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How pygmy moths started to diversify 100 million years ago


The leaf-mining pygmy moths (family Nepticulidae) and the white eyecap moths (family Opostegidae) are among the smallest moths in the world with a wingspan of just a few millimetres. Their caterpillars make characteristic patterns in leaves: leaf mines. For the first time, the evolutionary relationships of the more than 1000 species have been analysed on the basis of DNA, resulting in a new classification.

How pygmy moths started to diversify 100 million years ago
A watercolour of one species of pygmy moth from Australia, Roscidotoga callicomae Hoare, 2000. 
Wingspan: 6.0 mm [Credit: Roland Johansson]
Today, a team of scientists, led by Dr Erik J. van Nieukerken and Dr. Camiel Doorenweerd, Naturalis Biodiversity Center, Leiden, The Netherlands, published three inter-linked scientific publications in the journal Systematic Entomology and the open access journal ZooKeys, together with two online databases, providing a catalogue with the names of all species involved.

How pygmy moths started to diversify 100 million years ago
A larva of an undescribed species of pygmy moth on beech (Fagus) in Japan 
[Credit: Camiel Doorenweerd, Naturalis]
The evolutionary study, forming part of the PhD thesis of Doorenweerd, used DNA methods to show that the group is ancient and was already diverse in the early Cretaceous, ca. 100 million years ago, partly based on the occurrence of leaf mines in fossil leaves. The moths are all specialised on some species of flowering plants, also called angiosperms, and could therefore diversify when the angiosperms diversified and largely replaced ecologically other groups of plants in the Cretaceous. The study lead to the discovery of three new genera occurring in South and Central America, which are described in one of the two ZooKeys papers, stressing the peculiar character and vastly undescribed diversity of the Neotropic fauna.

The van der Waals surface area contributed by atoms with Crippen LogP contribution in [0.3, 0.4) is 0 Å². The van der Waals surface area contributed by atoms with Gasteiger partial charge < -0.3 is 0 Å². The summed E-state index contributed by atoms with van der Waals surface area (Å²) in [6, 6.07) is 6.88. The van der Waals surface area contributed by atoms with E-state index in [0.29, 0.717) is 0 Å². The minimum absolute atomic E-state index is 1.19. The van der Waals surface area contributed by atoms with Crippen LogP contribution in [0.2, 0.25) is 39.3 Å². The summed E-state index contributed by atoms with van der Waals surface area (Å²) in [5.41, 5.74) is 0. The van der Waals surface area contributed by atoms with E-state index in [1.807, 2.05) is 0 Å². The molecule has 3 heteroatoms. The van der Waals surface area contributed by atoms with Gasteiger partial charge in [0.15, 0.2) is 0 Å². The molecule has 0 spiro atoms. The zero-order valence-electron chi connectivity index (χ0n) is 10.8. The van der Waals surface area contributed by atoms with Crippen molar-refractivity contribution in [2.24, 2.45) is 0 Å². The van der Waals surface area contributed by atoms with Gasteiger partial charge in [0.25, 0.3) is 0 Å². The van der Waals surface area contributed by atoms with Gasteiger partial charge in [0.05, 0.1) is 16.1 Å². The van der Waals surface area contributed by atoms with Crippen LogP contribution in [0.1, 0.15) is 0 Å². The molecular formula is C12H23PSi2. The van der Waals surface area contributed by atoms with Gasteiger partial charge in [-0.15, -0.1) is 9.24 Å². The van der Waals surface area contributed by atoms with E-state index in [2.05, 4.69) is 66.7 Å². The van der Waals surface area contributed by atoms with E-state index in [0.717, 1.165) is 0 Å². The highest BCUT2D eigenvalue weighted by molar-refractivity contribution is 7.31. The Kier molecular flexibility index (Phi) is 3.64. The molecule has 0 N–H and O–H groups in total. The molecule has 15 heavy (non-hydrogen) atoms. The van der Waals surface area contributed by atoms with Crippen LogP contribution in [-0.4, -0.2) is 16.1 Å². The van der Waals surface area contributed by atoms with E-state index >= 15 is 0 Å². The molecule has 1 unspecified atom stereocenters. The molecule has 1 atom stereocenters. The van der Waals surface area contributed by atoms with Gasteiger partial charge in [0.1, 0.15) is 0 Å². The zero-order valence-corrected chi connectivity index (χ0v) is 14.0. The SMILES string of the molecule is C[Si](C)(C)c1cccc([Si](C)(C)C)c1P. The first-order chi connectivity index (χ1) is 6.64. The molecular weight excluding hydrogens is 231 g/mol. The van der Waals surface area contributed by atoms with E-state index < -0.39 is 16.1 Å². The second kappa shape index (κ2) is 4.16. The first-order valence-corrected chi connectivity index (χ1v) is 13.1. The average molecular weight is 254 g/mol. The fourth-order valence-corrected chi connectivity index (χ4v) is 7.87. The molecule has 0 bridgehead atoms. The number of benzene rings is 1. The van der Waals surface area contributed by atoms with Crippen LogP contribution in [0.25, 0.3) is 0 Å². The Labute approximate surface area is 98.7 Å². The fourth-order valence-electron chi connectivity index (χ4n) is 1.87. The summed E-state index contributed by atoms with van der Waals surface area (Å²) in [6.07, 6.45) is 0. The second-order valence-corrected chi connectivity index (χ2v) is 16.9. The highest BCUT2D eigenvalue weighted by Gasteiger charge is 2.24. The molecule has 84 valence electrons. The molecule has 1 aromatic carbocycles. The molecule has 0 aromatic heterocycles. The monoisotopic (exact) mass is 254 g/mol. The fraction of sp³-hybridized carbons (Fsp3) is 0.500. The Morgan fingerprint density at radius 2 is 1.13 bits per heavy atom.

How pygmy moths started to diversify 100 million years ago
The newly described genus and species Ozadelpha conostegiae Van Nieukerken & Nishida, 2016 from Costa Rica, sitting 
on a leaf of its host plant Conostegia oerstediana [Credit: Kenji Nishida]
Changing a classification requires a change in many species names, which prompted the authors to simultaneously publish a full catalogue of all 1072 valid species names that are known worldwide and the many synonymic names from the literature from the past 150 years.

Creating such a large and comprehensive overview became possible from the moths and leaf-mine collections of the world's natural history museums, and culminates the past 35 years of research that van Nieukerken has spent on this group. However, a small, but not trivial, note in one of the publications indicates that we can expect at least another 1000 species of pygmy leafminer moths that are yet undiscovered.

Source: Naturalis Biodiversity Center [October 31, 2016]
TANN

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